Did you see the sweet potatoes? Sweet. I ordered them and they were yummy. I also chose my toppings from their checklist- and all toppings are free. I forewent lettuce (as I always do on my burger) and onions (I assumed they were raw, but never asked if I could get them grilled- something to look forward to in ensuing trips) as well as "Cali Sauce" (seemed too "Animal Style" In-N-Out copycat style). I got Cheddar, Green Chile, Pickles, Tomato, Ketchup and Mustard. This was the end result.
Now, about the quality, taste and feel of my burger: One can order from the very simple menu
in three sizes- Wimpy, Lumpy and Plumpy. I went for Lumpy, a half-pound of Angus goodness. Incidentally, I read on wikipedia
that when an establishment says "Angus Beef" that it's likely just smoke and mirrors and marketing-speak that has no true significance in terms of quality. There's no implied quality statement unless you see a sign that says "Certified Angus Beef", and even then, it's really just a "branded-beef program" established by ranchers to give the impression of consistent, superior taste. That kind of snake oil approach to burger advertising and marketing still can't dissuade me, though.
The distinction between the three sizes of burger comes in the form of number of patties. I incorrectly assumed that the half-pounder I ordered would be a thick, juicy burger. It wasn't. It was two stacked thin chargrilled patties. Which is not to say that it didn't taste great, because it did. However, let it be known that the three sizes are essentially differently-named variations on a single, double and triple.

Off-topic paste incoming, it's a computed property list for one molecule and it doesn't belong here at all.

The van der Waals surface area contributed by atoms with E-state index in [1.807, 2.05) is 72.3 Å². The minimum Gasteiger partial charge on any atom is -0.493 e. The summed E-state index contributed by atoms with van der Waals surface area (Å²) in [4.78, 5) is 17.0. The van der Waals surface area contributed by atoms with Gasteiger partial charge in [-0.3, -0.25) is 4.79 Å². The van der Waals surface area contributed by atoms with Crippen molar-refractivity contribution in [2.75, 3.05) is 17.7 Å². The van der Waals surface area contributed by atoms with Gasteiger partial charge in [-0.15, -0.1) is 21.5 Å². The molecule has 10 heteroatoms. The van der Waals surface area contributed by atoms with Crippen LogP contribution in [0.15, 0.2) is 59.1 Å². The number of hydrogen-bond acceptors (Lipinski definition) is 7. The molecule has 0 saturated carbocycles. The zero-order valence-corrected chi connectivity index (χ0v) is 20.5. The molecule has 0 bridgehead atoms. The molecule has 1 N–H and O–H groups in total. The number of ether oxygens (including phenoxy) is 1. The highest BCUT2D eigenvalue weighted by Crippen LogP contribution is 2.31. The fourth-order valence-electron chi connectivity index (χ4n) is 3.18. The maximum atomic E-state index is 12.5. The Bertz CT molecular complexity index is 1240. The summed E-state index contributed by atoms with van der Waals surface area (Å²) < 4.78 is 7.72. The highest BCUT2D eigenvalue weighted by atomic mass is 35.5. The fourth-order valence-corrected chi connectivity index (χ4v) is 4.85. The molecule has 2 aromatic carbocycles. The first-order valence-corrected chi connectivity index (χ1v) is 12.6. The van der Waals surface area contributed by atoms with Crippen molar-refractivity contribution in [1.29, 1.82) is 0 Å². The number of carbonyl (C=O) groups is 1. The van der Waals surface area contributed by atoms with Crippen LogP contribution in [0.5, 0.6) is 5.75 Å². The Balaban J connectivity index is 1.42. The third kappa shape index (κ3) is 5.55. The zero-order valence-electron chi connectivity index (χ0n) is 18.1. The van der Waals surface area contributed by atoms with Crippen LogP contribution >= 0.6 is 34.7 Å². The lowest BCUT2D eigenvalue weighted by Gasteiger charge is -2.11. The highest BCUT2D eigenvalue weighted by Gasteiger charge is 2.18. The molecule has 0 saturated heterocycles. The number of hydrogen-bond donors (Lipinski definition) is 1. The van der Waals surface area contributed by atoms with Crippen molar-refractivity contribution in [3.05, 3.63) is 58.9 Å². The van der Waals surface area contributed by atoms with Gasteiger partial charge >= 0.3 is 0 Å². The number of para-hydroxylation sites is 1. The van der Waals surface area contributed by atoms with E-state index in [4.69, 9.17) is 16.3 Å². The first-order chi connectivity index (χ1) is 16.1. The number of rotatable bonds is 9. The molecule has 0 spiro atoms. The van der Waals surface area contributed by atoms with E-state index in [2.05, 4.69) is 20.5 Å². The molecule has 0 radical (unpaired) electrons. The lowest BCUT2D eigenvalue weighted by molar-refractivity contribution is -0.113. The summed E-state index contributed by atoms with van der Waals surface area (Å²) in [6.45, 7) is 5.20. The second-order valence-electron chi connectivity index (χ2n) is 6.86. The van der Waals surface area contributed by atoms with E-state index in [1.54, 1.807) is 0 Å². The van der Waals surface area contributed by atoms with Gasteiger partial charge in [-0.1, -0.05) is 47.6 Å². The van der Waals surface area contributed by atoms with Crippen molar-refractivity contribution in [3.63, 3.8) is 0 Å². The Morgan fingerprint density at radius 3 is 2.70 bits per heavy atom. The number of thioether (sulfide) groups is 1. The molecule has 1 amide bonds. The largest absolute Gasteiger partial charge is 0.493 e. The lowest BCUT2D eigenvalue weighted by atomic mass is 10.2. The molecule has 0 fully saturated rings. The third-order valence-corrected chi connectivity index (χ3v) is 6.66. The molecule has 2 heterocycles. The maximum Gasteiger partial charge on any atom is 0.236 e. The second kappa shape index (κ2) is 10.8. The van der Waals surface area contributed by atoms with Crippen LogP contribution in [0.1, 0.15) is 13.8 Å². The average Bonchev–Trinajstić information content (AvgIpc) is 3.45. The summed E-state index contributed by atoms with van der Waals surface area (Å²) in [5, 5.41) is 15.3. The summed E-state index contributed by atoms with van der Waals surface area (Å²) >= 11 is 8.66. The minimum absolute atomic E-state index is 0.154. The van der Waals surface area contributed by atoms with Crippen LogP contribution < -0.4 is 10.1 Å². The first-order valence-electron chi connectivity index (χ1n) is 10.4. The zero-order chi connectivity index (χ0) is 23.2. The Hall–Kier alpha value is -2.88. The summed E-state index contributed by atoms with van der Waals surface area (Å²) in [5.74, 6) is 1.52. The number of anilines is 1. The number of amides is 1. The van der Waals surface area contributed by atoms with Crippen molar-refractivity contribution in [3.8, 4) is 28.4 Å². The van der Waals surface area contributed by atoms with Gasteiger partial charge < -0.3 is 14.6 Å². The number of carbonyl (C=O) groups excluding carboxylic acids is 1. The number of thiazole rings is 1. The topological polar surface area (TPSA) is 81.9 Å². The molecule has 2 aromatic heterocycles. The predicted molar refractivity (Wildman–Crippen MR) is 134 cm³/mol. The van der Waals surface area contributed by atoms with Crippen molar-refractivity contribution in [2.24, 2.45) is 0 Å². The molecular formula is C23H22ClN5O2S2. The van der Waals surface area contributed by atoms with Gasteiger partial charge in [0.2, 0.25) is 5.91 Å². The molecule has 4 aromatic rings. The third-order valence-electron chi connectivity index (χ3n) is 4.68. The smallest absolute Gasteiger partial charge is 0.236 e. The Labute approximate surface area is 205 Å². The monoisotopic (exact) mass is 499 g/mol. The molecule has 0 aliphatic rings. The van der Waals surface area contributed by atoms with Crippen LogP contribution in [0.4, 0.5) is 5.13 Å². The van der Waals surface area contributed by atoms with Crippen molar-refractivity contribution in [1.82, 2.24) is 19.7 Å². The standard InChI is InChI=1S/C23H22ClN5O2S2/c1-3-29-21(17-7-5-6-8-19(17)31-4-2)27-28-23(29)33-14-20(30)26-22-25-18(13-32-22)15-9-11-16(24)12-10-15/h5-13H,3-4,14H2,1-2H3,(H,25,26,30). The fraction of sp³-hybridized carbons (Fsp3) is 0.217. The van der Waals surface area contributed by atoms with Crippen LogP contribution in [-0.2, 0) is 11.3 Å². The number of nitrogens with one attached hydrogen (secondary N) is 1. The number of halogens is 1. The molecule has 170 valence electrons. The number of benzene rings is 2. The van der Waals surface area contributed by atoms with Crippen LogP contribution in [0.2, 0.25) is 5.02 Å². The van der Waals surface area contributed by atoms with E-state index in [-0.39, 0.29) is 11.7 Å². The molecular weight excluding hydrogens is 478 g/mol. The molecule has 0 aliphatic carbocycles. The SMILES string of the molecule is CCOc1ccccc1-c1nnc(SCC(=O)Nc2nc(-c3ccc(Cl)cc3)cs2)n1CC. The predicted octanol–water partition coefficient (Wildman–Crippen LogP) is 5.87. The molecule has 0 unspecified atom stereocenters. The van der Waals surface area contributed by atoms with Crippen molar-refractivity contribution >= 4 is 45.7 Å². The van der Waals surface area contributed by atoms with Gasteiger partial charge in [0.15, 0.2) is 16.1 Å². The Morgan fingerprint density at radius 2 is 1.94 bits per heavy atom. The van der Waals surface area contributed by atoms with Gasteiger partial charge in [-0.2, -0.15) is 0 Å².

The toppings were fresh and good,. The cheddar cheese slice was the thickest I have ever had on a fast food burger, much more reminiscent of a "gourmet" burger of the $8-$10 dollar ilk. The pickles, tomato and green chile were all top quality- the chile was hot, but not too hot (I know that heat level is relative and subjective, but I could taste the kick). It was messy but not exceedingly so. The bun was not the smooth-topped forgettable type, but rather closer to the kind that you would get from a local bakery, grainy and a bit dry, not at all spongy or airy.
Lastly, the sweet potato fries were great. But please remember one thing about sweet potato fries- they hold the grease far more than standard fries, and are therefore a bit more visually offputting and seemingly not of high quality at first glance or grab. I mentioned on one of my previous posts
that I once worked at Bartley's Burger Cottage
and we served up some delish sweet potato fries there. I remember the "Corner Guy" (the fryer was in the corner of the cramped space behind the counter right between the grill which was manned by the son of the owners and the "Board" which was manned by yours truly) used to lovingly and firmly dab all the sweet potato fries with paper towels when they came out of the oil, because, as he told it, they would just continue to soak that oil up thru and thru and get soggier and soggier as your meal went on. So there's a bit of that soggification going on if you order them at Lumpy's. But I enjoyed them and would definitely order them again and again.
As I mentioned, the best part of Lumpy's may not even be the food, but the experience of it all, the picking of your potato, the waiting in line, the watching of the West Central happenings, the eavesdropping on the conversations around you. The delicious burger and fries are really the icing on the cake, or the cheese on the burger, as it were.